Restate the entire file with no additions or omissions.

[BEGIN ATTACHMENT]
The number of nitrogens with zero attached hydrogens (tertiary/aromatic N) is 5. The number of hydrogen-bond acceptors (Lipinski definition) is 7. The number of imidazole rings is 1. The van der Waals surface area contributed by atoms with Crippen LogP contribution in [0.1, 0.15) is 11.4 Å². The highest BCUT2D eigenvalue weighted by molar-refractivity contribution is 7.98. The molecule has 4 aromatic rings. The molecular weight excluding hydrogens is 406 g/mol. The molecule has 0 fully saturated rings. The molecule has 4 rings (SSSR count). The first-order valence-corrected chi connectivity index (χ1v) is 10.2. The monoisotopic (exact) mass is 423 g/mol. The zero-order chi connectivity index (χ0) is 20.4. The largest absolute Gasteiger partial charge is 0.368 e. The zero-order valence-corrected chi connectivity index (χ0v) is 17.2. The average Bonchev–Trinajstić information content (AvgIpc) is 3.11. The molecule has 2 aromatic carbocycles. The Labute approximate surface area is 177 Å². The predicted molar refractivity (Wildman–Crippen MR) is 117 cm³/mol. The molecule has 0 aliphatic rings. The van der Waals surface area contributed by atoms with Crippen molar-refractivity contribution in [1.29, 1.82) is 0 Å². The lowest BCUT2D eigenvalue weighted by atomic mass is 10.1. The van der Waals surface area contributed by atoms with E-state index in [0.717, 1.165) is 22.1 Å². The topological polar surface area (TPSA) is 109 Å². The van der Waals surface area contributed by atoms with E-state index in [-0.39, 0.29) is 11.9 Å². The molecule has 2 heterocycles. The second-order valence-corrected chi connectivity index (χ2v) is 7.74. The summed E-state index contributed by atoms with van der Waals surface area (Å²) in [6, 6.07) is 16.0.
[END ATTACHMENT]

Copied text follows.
The number of nitrogens with zero attached hydrogens (tertiary/aromatic N) is 5. The number of hydrogen-bond acceptors (Lipinski definition) is 7. The number of imidazole rings is 1. The van der Waals surface area contributed by atoms with Crippen LogP contribution in [0.1, 0.15) is 11.4 Å². The highest BCUT2D eigenvalue weighted by molar-refractivity contribution is 7.98. The molecule has 4 aromatic rings. The molecular weight excluding hydrogens is 406 g/mol. The molecule has 0 fully saturated rings. The molecule has 4 rings (SSSR count). The first-order valence-corrected chi connectivity index (χ1v) is 10.2. The monoisotopic (exact) mass is 423 g/mol. The zero-order chi connectivity index (χ0) is 20.4. The largest absolute Gasteiger partial charge is 0.368 e. The zero-order valence-corrected chi connectivity index (χ0v) is 17.2. The average Bonchev–Trinajstić information content (AvgIpc) is 3.11. The molecule has 2 aromatic carbocycles. The Labute approximate surface area is 177 Å². The predicted molar refractivity (Wildman–Crippen MR) is 117 cm³/mol. The molecule has 0 aliphatic rings. The van der Waals surface area contributed by atoms with Crippen molar-refractivity contribution in [1.29, 1.82) is 0 Å². The lowest BCUT2D eigenvalue weighted by atomic mass is 10.1. The van der Waals surface area contributed by atoms with E-state index in [0.717, 1.165) is 22.1 Å². The topological polar surface area (TPSA) is 109 Å². The van der Waals surface area contributed by atoms with E-state index in [-0.39, 0.29) is 11.9 Å². The molecule has 2 heterocycles. The second-order valence-corrected chi connectivity index (χ2v) is 7.74. The summed E-state index contributed by atoms with van der Waals surface area (Å²) in [6, 6.07) is 16.0.